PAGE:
'˜Shocking' dog attack leaves three deer dead
A walker has spoken of her horror at witnessing a dog attack which left three deer dead.
Debbie Ticehurst was walking her pets along a public footpath took place near Newick, on Wednesday afternoon (February 8).
She said, “I heard a couple of dogs barking, then a man shouting. I then saw two herds of deer running in two different directions within 50 years of each other both being chased by dogs.
“One herd ran into the trees whilst the other went across two fields chased by a dark coloured whippet type dog, they disappeared out of sight but the barking persisted.
“As I walked back to my car I noticed the whippet dog running across the field back towards the man but then noticed two deer between two trees on the ground. One was clearly dead but the other was alive and on its back struggling, unable to get up.
“I was horrified and called East Sussex Wildlife Rescue straight away to get help and seek advice.
“As soon as I was off the phone I then noticed a third deer slightly further along the hedgerow struggling to get up too.”
Trevor Weeks, Chris Riddington, Gemma Ashcroft and Kathy Martyn from East Sussex Wildlife Rescue & Ambulance Service (WRAS) rushed to the scene to try and help the deer.
“The description was quite unusual and it was unclear what we were going to be faced with but we knew we had to get there as quickly as possible in order to try and save any of them. We were also losing light rapidly,” said Trevor.
“This has to be one of the worst scenes I have ever come across, I’ve learnt to be professional when out on a rescue for the sake of the casualties, but this scene was shocking and it just got worse,” added Chris.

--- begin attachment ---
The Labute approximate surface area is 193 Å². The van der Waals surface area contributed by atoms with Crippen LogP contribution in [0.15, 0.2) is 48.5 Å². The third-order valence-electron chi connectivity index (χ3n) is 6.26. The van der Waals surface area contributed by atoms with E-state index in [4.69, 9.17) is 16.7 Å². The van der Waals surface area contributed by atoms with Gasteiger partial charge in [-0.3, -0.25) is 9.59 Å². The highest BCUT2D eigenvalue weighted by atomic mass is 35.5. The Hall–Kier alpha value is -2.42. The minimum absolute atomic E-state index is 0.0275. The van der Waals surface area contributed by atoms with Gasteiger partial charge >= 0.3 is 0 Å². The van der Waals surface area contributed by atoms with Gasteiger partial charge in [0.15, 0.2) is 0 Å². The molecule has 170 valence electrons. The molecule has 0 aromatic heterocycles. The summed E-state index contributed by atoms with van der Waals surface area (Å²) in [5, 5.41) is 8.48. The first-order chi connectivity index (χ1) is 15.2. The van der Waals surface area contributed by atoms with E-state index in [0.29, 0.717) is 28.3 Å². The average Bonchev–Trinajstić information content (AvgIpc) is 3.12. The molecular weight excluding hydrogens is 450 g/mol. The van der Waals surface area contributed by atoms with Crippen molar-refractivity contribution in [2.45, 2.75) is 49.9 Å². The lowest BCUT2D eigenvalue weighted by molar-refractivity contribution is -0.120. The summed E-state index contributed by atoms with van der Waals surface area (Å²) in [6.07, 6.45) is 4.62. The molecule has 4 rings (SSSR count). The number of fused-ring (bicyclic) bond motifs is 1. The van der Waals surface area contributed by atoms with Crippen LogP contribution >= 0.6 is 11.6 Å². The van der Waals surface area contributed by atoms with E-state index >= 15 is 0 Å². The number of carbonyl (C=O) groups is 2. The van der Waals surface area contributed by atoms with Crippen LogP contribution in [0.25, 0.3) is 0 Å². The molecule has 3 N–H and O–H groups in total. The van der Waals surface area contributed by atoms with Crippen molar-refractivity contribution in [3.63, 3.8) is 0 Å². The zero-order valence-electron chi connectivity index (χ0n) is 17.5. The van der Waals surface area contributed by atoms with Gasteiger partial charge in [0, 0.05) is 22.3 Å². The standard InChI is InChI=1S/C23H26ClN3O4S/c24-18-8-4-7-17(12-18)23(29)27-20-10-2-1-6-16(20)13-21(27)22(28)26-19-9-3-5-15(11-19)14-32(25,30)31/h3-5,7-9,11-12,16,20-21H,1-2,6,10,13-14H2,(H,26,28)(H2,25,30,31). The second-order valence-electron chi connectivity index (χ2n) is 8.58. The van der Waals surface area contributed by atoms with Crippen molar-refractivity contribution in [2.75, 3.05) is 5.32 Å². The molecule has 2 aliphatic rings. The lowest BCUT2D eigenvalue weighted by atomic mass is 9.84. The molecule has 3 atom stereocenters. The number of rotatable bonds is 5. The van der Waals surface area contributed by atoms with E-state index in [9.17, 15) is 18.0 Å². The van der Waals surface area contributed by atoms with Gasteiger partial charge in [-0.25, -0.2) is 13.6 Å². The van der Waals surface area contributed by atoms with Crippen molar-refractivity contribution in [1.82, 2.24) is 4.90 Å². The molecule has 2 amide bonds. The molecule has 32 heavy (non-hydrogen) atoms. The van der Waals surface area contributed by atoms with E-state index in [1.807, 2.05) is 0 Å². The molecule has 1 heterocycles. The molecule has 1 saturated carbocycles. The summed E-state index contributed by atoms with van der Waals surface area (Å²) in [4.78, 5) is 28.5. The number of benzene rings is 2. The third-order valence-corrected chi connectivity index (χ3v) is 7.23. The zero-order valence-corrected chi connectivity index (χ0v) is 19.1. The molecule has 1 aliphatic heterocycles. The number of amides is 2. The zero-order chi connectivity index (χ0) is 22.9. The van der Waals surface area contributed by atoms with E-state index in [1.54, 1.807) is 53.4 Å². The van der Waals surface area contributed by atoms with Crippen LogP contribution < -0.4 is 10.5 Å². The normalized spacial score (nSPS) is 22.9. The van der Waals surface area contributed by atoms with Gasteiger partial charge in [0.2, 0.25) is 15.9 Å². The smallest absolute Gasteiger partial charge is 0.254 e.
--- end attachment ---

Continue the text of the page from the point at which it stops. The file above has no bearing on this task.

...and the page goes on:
Rescuers checked the first female deer which was definitely dead and laying partially on a second deer which was on its back in the hedgerow with its legs twitching.
“I climbed over the fence and covered the deer’s head and Trevor helped me gain control of the female fallow. We carefully turned the deer over onto her front and at first we thought she was going to be suitable for release but it soon became apparent that she had a spinal fracture.”
Kathy said, “We covered her over and I sat with her and left Trevor and Chris to check the third deer.”
“Chris and Gemma were already securing and checking over the third deer, and it quickly became apparent that she also had a broken spine as well as a badly fractured leg too.
“There were other wounds on the deer which may well have been a combination of injuries caused by the dogs, the barbed wire and other deer trampling over them,” said Trevor.
Chris Collinson, from a deer rescue based at Chelwood Gate, met the rescuers on site.
“It was clear to everyone that there was going to be no survivors and Chris had no choice but to humanely shoot the two deer to end their suffering,” said Trevor.
“This has to be the worst case of dogs attacking deer we have ever dealt with and one I sincerely hope I never get called to again.
“I have seen many horrible scenes in my 32 years undertaking wildlife rescue but even I struggled with this incident.
“It was very upsetting and shocking.”
WRAS is pleading with dog owners to be sensible and not to let dogs off a lead if they are not trained and are not controllable.
“We are not just worried about deer, but also for other wildlife including foxes, badgers, rabbits and swans which we regularly get coming in attacked by dogs, but also agricultural animals like sheep too.
“For the sake of the dogs too, you don’t want them running off chasing deer or other animals and running out across a road and getting hit by a car or being injured by the animal they are attacking.
“So please, please, please if you can’t control your dog get it trained and don’t let it off the lead.”